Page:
Our daily lives are filled with chemicals, some we know off and others we don’t. We are well versed in the terms car emissions, greenhouse gases, BPA plastics, chlorinated water, processed food, genetically modified food and industrial cleaners ... pretty daunting! But lets take it back to basics. Lets start in our homes and make gentle changes that lower our toxic load and increase our well-being. Lets look at what we eat, the products we use and the plants we have.
Ever solution driven, what can we do to reduce our chemical load? Food, eat as organically and/or spray free as possible. The chemicals used in animal rearing (antibiotics, steroids and hormones) and food horticulture (pesticides, herbicides and fungicides) all need to be processed by the body. Specifically, the liver works very hard to break down and eliminate these toxins. Store your food in glass jars as vs. plastic containers. These look fabulous and there are no plastic compounds leaching into stored food as they expand and contract with the temperature.
In the 1950s there was no such term ‘chemical load’. For my grandmother, her cleaning products were hot water, baking soda, vinegar, lemon juice and scrunched up newspaper. Within 30 years, my mother’s approach was very different, a spray bottle for every room in the house, from furniture polish to air freshener. This trend has continued today with people, often women, regularly ‘bleaching’ every surface in their kitchens and bathrooms. BUT some people have opted out of these cleaning products and we are looking to our Granny’s housekeeping notes to change the chemical balance in our homes. Household cleaners are a quick win - chose ‘green’ options. Either make your own or buy brands that are plant based and stick to what they say on the label – ‘no chemicals’. Trust that hot water and ‘old fashioned’ ingredients can do the same job at a fraction of the cost with the same outcome. Using the correct essential oils can also increase their effectiveness and gives your space an aromatic smell that is not chemically manufactured.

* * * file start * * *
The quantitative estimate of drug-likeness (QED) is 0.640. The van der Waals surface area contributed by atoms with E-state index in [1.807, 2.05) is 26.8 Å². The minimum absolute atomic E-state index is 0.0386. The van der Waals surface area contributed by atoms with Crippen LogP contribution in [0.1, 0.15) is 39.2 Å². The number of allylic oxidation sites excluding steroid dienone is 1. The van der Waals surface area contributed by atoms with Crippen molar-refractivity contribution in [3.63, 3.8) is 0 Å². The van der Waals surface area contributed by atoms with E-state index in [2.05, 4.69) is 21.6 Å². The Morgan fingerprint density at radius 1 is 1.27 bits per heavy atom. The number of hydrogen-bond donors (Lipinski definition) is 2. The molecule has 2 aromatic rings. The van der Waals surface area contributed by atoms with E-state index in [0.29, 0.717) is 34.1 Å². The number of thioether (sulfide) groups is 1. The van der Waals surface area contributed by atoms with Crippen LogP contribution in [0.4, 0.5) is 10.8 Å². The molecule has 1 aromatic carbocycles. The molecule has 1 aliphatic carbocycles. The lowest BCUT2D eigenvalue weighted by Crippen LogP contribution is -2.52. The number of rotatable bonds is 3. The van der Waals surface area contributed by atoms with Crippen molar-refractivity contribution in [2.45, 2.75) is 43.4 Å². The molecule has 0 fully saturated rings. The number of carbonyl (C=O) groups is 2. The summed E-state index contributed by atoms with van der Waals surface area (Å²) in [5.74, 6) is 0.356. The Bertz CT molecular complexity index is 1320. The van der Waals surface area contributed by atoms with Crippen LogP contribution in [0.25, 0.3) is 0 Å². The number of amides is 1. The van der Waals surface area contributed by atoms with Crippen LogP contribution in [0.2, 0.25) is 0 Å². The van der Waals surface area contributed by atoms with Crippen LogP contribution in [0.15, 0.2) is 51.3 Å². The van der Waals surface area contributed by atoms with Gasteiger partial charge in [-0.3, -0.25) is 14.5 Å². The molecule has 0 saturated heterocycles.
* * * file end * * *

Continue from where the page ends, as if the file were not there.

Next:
Use houseplants to freshener your home. These marvellous works or nature give out oxygen and water vapour and take in carbon monoxide – photosynthesis! Plants also process benzene, formaldehyde and trichloroethylene, these are commonly found in furniture, carpeting, manufactured flooring and building materials, also glues, nail polish removers, rubbers and detergents. The best varieties of plant for this are rubber plants, the bamboo palm, peace lilies, spider plants and ferns. Plants (like pets) also create a sense of calm and peace, a mindfulness state. Fill your garden, balcony or terrace with plants to continue the same sense of joy. Outdoors, the best toxic beating plants (besides a mature tree!) are English ivy, golden pathos, philodendrons, chrysanthemums and gerberas, but every plant has a part to play.
Join the Botanical Pharmacist, Fawz Farhan and myself, Nutritionist, Paula Sharp on Saturday 7 July, 10 to 1pm to learn how to make your own household cleaners. A must for every household looking to reduce its chemical load!
Paula is an avid writer and enjoys working with food and words.